Rise Of The Star-Lost

A space-pop traveller embraces life on the outer rim

MUSIC by Gregory Beatty

Natural Sympathies with Fintan
The Underground Café

Friday 13

When people consider potential sources of stress in life, leaving family and friends behind to move to a distant city and having a first child rank right up there.

In the span of a few years, Amber Goodwyn did both. First, she moved with her partner from Montreal where she played in the rock bands Cobra & Vulture and Nightwood and was immersed in the arts to, uh… the slightly less vibrant and cosmopolitan city of Regina.

Then, in 2014, she and her partner had a baby.

Culture shock was inevitable but Goodwyn embraced her new Saskatchewan life. She works at Regina’s community radio station and creates music as Natural Sympathies. She recently released an ambitious seven-song art project, Porous, where each song is accompanied by a short film.

Goodwyn will showcase Porous at a JUNOfest gig at the Underground Café on March 13.

New Life And Civilization

When Goodwyn moved to Regina from Montreal, she says, she was content to take a break from music. But when the baby arrived, and she found herself home alone a lot, she did start to feel a little trapped.

She began working on music again — but with a twist.

“I love being in a rock band,” Goodwyn says. “But for a long time, I’d wanted to explore theatrical and performative aspects of myself. I was also curious about whether I would be able to make music on my own, and whether I’d be brave enough.”

As described by Goodwyn, Natural Sympathies is a “pseudo sci-fi character who also makes fun of the ‘born sexy yesterday’ trope.” For those who don’t know, the trope is a staple of nerd fantasy, where you have a beautiful woman who is otherwise naïve and child-like (think Milla Jovovich as Leeloo in Fifth Element).

When performing as Natural Sympathies, Goodwyn uses visual projections, and is often accompanied by four elaborately costumed back-up dancers.

“Anything that’s fun, that’s maybe a bit ridiculous and silly, but also confident and politicized, motivates me so much,” she says.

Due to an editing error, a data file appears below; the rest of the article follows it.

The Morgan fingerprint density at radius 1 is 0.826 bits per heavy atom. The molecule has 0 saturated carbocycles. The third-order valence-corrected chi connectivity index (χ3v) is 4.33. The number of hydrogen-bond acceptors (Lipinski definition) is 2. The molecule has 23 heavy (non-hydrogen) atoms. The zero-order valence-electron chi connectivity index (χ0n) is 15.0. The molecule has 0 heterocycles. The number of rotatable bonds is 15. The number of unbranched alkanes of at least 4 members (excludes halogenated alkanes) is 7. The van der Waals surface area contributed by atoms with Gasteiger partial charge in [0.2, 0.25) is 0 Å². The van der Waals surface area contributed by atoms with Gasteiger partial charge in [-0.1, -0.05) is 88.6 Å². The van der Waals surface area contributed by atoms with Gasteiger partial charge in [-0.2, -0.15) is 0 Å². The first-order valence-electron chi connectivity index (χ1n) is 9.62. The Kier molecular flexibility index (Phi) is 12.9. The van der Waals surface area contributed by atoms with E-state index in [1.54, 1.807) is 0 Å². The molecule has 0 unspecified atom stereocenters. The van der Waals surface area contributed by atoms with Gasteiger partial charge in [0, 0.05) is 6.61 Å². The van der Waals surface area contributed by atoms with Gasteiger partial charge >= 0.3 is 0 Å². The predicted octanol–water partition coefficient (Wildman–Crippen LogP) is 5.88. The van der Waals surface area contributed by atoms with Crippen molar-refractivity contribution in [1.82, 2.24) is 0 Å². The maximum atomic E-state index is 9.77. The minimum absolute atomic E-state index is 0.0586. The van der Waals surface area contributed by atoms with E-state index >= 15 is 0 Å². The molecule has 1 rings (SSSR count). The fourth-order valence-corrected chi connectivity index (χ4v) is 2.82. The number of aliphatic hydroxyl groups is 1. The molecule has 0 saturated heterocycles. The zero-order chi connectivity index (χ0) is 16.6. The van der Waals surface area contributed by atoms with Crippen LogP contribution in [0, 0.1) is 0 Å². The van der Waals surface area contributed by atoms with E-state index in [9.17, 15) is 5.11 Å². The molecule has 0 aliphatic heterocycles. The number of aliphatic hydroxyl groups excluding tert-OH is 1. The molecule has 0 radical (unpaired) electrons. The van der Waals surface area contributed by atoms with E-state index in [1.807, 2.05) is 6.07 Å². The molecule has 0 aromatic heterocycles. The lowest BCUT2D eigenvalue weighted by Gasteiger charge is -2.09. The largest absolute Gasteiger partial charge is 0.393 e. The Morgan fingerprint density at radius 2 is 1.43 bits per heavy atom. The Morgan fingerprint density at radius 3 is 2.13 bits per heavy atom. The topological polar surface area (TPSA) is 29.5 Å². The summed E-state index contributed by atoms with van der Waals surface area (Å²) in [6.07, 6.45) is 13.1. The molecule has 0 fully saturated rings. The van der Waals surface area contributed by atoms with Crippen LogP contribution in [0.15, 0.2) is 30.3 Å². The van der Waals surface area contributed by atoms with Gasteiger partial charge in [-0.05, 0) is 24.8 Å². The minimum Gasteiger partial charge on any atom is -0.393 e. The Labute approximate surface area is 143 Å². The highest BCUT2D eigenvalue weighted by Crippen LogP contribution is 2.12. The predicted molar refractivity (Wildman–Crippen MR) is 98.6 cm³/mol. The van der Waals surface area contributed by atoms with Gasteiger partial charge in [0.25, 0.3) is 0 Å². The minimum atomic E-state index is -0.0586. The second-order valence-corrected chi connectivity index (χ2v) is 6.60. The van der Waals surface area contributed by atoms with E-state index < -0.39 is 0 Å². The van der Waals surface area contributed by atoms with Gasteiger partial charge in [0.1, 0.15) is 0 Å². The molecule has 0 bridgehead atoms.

That duality is especially evident in Porous, says Goodwyn.

“With my previous bands, and even early songs with Natural Sympathies, the writing was pretty thick with metaphor,” she says. “Porous is like feeling I have no barriers left. I’m tired of being indirect and have decided to address things that have been making me angry. Everything around the album, visually, is quite playful. But at its heart, the album is angry about the way the world is right now.”

One source of anger for Goodwyn is the sexism, homophobia, xenophobia and racism she’s either experienced herself or through friends and colleagues she’s come to know since moving to Saskatchewan.

“I’m from Montreal, and it’s not perfect,” she says. “But we’re kind of in the Bible Belt here, and it’s really hard for people who live outside the norm. They’re very brave, and they’re making this place better all the time, so I’m really inspired by them for living their lives honestly and hopefully as safely as possible.”

Concept, Choreography And Cameras

Goodwyn has filmmaking degree from Concordia University, and it had long been a dream of hers to make a series of music videos with an overarching narrative. With Porous, she decided she finally had the songs to do it.

To create the companion films, Goodwyn recruited seven independent filmmakers she knew either personally or by reputation. She also enlisted local fashion designers, choreographers and visual artists to help with costumes, props, sets and other elements of the project.

After pairing each filmmaker with a song, Goodwyn met with them separately to discuss her concept.

“A few of the films are kind of scripted due to the choreography, and one had a storyboard,” she says. “But most had a large aspect of improvisation which is important for the sense of play and collaboration.”

The films have distinct styles reflective of the individual filmmakers, but there are reoccurring characters, costumes and symbols.

“Together, they create a narrative which sees Natural Sympathies crash land on Earth, escape her ship and try to find a way to return home,” says Goodwyn. “But she ends up finding that what she needed was here all along.”

Let All The Children Boogie

“Natural sympathies”, as an expression, describes people who have an affinity for each other based on some shared hobby, interest, viewpoint, or whatever. That’s an ideal Goodwyn lives up to with Porous.

“I’ve always been one who, if I didn’t see the culture around me that would sustain me in my world view, I’d do what I could to make my own world around me,” she says.

“This project was made in concert with a bunch of artists with a vision for Saskatchewan and beyond that is progressive and healing, and not harmful,” Goodwyn says. “I’m just trying to bravely express my perspective, and hope I’m creating space for people, and that they’re liking the music.”

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